Saddle. I’ve got the WTB Rocket V on all my bikes, and one for rental bikes. Cheap, comfy, light enough. I kind of like the no nonsense look on a road bike too.

  4. Pat O'Brien

    It is my saddle. Terry Liberator, Italian made by Selle Italia I assume, on all my bikes. I recommend them with the same caveat you use.

    By the way, did you say your went RIDING this morning? Is the hand good to go? If so, congrats, big time!

  5. Cyril

    Assos Bibs without a doubt. I always read, chat, & observe what others say and are using. Yup, always tough to give others advice on bikes and gear, but I explain why my choices work for me.

  6. spiff

    I love the Castelli chamois and my Sidi’s in 45.5.
    I always want to try the new shoes but nothing fits better than the Sidi’s in 45.5.

  7. Spider

    I’m a 49 which limits the choices greatly, so shoes are really difficult to get. After 15 years (different pairs, but Sidi don’t seem to update the shoe model threoughout my usage) with Sidi Genius/Eliminator I changed last year to Shimano – wow, shoes have come along way in 15 years! Carbon soles, moldable shoes and innersoles, suction molding/fitting…it was amazing!

    My second pair of shorts were Assos Campionissimo…and I’ve no other brand I’ve tried has been able to top Assos (in fact I find the ‘bottom’ of the range Assos to be more comfortable than other companies top of the range shorts I’ve used).

    Merino wool socks:
    After a decade of using merino wool socks….polyester based socks feel thin, pathetic and uncomfortable. Really enjoy the USA made Swiftwick wool socks…they sent me a pair of their sythetic socks and I will only use them for commuting!

    really, it’s the contact points that are ‘each to their own’…..although I try to have that opinion on everything in our sport (except recumbents, them I just don’t get!)

  8. Aar

    Fit. For me, every component, accessory, article of clothing and worn item is exhaustively studied and obsessed over before purchase, on rides and after them. Of all those items, none matters to me more than the fit of my bike.

    From a material things perspective, it’s close between bibs, shoes, saddle, gloves and bar tape only because they so intimately affect comfort and fit.

  9. Michael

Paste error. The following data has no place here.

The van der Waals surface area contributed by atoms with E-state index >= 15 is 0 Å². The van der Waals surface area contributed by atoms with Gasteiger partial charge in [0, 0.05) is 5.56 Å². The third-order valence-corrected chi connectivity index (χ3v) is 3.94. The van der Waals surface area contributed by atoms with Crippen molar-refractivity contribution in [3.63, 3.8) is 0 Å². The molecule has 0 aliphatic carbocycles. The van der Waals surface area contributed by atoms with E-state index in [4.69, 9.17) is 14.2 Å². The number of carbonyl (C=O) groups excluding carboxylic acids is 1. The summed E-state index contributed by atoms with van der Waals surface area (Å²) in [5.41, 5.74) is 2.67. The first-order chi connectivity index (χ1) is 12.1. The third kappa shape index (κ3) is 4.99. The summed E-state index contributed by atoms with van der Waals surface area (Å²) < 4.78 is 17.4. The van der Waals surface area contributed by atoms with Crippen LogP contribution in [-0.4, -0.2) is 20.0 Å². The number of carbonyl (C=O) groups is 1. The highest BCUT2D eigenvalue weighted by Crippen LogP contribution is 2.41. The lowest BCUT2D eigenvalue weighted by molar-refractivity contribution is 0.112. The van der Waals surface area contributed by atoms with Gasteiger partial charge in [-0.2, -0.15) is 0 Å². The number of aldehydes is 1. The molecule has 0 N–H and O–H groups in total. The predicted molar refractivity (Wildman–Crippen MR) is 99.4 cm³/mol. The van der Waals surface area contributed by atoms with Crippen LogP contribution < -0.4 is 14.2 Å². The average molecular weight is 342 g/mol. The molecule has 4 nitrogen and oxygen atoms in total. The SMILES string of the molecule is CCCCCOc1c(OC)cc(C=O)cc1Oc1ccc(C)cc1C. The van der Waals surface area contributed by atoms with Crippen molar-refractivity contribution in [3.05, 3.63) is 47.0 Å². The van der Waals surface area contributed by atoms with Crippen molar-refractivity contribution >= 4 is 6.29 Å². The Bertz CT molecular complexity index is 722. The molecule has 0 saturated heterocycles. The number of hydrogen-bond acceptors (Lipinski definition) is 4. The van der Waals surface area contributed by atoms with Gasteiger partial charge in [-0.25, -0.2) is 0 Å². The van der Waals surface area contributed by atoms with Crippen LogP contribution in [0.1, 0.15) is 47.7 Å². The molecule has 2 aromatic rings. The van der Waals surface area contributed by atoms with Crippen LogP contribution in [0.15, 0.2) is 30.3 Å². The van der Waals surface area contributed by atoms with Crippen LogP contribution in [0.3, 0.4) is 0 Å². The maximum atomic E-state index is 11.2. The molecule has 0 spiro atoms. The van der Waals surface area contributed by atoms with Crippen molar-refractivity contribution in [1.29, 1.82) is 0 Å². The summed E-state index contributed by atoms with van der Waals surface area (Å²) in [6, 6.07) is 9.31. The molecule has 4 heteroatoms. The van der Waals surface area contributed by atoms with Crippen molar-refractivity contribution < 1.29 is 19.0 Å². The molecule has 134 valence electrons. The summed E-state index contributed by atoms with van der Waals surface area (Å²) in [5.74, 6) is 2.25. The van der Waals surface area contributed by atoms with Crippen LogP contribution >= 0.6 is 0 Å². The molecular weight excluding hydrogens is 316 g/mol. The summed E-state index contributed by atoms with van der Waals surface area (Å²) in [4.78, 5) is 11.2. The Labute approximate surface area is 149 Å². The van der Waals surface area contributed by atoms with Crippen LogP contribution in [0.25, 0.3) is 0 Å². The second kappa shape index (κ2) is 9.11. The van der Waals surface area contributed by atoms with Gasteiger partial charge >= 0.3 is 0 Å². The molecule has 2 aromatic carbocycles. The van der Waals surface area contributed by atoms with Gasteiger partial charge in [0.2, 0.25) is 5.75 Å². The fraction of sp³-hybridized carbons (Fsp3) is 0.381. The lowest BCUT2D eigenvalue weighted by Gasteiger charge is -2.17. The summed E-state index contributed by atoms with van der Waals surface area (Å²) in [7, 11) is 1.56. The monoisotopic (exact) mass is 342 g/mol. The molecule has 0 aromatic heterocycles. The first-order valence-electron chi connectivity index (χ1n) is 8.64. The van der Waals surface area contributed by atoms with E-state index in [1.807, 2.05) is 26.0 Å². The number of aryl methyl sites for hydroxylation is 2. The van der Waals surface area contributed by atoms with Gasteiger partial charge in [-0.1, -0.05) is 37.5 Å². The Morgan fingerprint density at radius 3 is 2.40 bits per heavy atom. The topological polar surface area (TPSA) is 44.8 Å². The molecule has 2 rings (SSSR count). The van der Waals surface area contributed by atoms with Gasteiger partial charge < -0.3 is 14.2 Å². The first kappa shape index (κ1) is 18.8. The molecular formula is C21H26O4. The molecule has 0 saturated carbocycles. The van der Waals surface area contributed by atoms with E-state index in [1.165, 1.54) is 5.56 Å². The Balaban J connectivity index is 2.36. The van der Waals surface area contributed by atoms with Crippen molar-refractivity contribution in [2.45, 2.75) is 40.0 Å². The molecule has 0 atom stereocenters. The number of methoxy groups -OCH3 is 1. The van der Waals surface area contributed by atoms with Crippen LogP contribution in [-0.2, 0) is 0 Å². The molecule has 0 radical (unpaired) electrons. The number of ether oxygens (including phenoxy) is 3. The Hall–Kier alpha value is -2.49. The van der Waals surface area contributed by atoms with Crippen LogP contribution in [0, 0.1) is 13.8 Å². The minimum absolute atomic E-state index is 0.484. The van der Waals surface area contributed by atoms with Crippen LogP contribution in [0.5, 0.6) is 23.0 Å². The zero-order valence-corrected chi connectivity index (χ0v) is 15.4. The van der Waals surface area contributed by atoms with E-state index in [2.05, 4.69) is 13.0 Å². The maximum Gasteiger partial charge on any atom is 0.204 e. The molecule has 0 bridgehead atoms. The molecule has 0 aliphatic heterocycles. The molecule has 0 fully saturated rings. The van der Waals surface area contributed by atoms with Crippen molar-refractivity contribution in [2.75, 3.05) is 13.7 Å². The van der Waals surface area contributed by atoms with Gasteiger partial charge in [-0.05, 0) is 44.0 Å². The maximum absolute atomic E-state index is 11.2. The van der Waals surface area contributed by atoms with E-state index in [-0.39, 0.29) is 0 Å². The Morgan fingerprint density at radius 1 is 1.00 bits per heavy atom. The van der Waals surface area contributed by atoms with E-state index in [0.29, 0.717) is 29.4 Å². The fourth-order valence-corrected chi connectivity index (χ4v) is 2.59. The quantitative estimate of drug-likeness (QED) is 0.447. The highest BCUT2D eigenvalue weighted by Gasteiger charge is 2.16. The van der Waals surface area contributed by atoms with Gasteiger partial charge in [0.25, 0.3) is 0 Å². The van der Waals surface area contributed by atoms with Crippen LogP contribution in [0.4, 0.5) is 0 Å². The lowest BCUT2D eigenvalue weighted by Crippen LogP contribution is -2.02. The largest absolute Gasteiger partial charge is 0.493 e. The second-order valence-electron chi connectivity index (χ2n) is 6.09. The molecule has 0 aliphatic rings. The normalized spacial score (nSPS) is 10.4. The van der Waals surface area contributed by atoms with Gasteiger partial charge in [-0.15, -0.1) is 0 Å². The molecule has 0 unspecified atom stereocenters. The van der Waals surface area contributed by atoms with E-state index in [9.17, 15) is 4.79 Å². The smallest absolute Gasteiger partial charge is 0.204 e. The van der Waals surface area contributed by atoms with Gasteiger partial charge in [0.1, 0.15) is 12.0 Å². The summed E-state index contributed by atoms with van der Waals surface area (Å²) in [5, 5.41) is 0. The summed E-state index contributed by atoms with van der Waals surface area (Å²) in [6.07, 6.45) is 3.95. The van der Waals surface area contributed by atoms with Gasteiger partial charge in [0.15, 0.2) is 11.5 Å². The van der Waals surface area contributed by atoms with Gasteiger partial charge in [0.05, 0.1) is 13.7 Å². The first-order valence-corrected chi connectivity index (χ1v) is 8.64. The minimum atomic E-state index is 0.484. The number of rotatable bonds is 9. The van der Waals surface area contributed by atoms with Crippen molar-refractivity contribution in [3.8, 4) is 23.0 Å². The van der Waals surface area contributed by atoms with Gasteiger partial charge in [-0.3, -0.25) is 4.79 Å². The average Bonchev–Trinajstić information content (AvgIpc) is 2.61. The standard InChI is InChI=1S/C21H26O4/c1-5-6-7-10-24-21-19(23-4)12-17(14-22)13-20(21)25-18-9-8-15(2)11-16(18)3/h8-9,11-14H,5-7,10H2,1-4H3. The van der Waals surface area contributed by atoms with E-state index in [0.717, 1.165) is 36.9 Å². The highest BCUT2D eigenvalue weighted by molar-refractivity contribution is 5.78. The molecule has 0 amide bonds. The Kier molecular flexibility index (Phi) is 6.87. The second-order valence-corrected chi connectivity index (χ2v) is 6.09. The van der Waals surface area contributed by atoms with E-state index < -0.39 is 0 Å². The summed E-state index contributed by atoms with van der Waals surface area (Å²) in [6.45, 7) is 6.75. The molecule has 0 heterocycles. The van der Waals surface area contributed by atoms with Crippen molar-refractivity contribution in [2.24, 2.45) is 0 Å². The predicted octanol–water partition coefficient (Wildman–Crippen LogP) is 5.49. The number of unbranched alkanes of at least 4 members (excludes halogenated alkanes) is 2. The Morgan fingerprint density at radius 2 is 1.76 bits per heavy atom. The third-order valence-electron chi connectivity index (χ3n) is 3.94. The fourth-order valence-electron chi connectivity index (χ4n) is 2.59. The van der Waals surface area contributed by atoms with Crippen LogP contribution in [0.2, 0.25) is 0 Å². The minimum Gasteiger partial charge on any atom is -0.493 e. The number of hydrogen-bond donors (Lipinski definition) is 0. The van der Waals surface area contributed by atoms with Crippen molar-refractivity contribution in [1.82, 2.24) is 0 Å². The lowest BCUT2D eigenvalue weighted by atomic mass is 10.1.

I agree with a bunch of the above – it is the points of contact that matter most. I care much less about a jersey than about my shorts or tights. What I want are the ones I don’t ever notice – that is what tells me it is right. I like Castelli the most – shorts and tights disappear on me. Assos – I always know I am wearing them, and notice that they aren’t quite right here or there and have to adjust. Maybe it is the overly thick chamois. Shoes – I only ride Sidi (Genius and Terminator) any more, even though they aren’t as up to date. Can’t find others that fit like that on my low-volume, high-arch, long and D-width feet (yeah, who put all that together in one foot?). Had a pair of Specialized shoes for cross on which I finally broke the buckle by smacking it on a botched pass-through of a stock gate. I was never so happy to break a pair of shoes! Gloves – I use Pearl Izumi’s gel elites but am finding them to be less padded and fit more poorly and wear out more quickly each passing year. Maybe someone has a good suggestion for gloves that pad enough for >4-hour rides. Saddle – I discovered what I like for long day rides (Fisik Arione) doesn’t work for me on tours. Sitting more upright, I like the WTB Rocket V. If Robot wants only the one product, and this IS his show, I guess I’d have to say the saddle (assuming the bike fits). And Robot – Fantastic you are out riding again! And good on your wife for holding you down to 20 miles – best to ease into this.

  10. Peter Dedes

    I love my Bont Vaypor Premium shoes. My feet aren’t in any way abnormal in size and shape (actually, they’re rather beautiful) . The arch is somewhat low and tends to collapse on hard climbing efforts. Used the fit wizard. Took two tries to get them molded correctly. If I’m lazy, I don’t even have to do them up for them to be secure and comfortable on my feet.